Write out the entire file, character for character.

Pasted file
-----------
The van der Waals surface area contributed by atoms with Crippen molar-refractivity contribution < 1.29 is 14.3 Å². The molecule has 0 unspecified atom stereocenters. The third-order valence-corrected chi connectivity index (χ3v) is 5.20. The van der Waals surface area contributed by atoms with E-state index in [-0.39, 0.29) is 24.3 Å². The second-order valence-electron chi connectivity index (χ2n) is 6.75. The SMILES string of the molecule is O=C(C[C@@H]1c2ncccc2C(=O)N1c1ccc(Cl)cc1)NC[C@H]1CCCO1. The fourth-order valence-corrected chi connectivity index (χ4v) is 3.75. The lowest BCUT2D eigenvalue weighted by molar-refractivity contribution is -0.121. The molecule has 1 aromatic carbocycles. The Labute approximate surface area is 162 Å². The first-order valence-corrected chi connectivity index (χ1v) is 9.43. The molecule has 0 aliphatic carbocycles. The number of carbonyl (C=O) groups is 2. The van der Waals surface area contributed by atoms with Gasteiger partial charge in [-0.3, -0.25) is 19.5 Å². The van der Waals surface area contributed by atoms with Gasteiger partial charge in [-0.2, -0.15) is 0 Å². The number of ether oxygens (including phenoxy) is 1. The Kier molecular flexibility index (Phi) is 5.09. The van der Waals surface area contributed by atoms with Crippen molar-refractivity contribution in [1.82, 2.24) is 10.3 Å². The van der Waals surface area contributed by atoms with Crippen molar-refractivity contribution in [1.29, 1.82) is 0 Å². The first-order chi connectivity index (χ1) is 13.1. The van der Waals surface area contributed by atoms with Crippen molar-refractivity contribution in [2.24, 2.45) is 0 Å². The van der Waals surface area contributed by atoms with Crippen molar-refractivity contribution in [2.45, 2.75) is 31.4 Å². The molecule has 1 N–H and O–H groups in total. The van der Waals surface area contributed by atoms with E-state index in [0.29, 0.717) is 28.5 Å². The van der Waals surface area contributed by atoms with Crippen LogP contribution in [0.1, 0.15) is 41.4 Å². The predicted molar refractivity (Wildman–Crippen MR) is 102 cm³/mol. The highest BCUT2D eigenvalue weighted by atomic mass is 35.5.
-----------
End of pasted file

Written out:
The van der Waals surface area contributed by atoms with Crippen molar-refractivity contribution < 1.29 is 14.3 Å². The molecule has 0 unspecified atom stereocenters. The third-order valence-corrected chi connectivity index (χ3v) is 5.20. The van der Waals surface area contributed by atoms with E-state index in [-0.39, 0.29) is 24.3 Å². The second-order valence-electron chi connectivity index (χ2n) is 6.75. The SMILES string of the molecule is O=C(C[C@@H]1c2ncccc2C(=O)N1c1ccc(Cl)cc1)NC[C@H]1CCCO1. The fourth-order valence-corrected chi connectivity index (χ4v) is 3.75. The lowest BCUT2D eigenvalue weighted by molar-refractivity contribution is -0.121. The molecule has 1 aromatic carbocycles. The Labute approximate surface area is 162 Å². The first-order valence-corrected chi connectivity index (χ1v) is 9.43. The molecule has 0 aliphatic carbocycles. The number of carbonyl (C=O) groups is 2. The van der Waals surface area contributed by atoms with Gasteiger partial charge in [-0.3, -0.25) is 19.5 Å². The van der Waals surface area contributed by atoms with Gasteiger partial charge in [-0.2, -0.15) is 0 Å². The number of ether oxygens (including phenoxy) is 1. The Kier molecular flexibility index (Phi) is 5.09. The van der Waals surface area contributed by atoms with Crippen molar-refractivity contribution in [1.82, 2.24) is 10.3 Å². The van der Waals surface area contributed by atoms with Crippen molar-refractivity contribution in [1.29, 1.82) is 0 Å². The first-order chi connectivity index (χ1) is 13.1. The van der Waals surface area contributed by atoms with Crippen molar-refractivity contribution in [2.24, 2.45) is 0 Å². The van der Waals surface area contributed by atoms with Crippen molar-refractivity contribution in [2.45, 2.75) is 31.4 Å². The molecule has 1 N–H and O–H groups in total. The van der Waals surface area contributed by atoms with E-state index in [0.29, 0.717) is 28.5 Å². The van der Waals surface area contributed by atoms with Crippen LogP contribution in [0.1, 0.15) is 41.4 Å². The predicted molar refractivity (Wildman–Crippen MR) is 102 cm³/mol. The highest BCUT2D eigenvalue weighted by atomic mass is 35.5.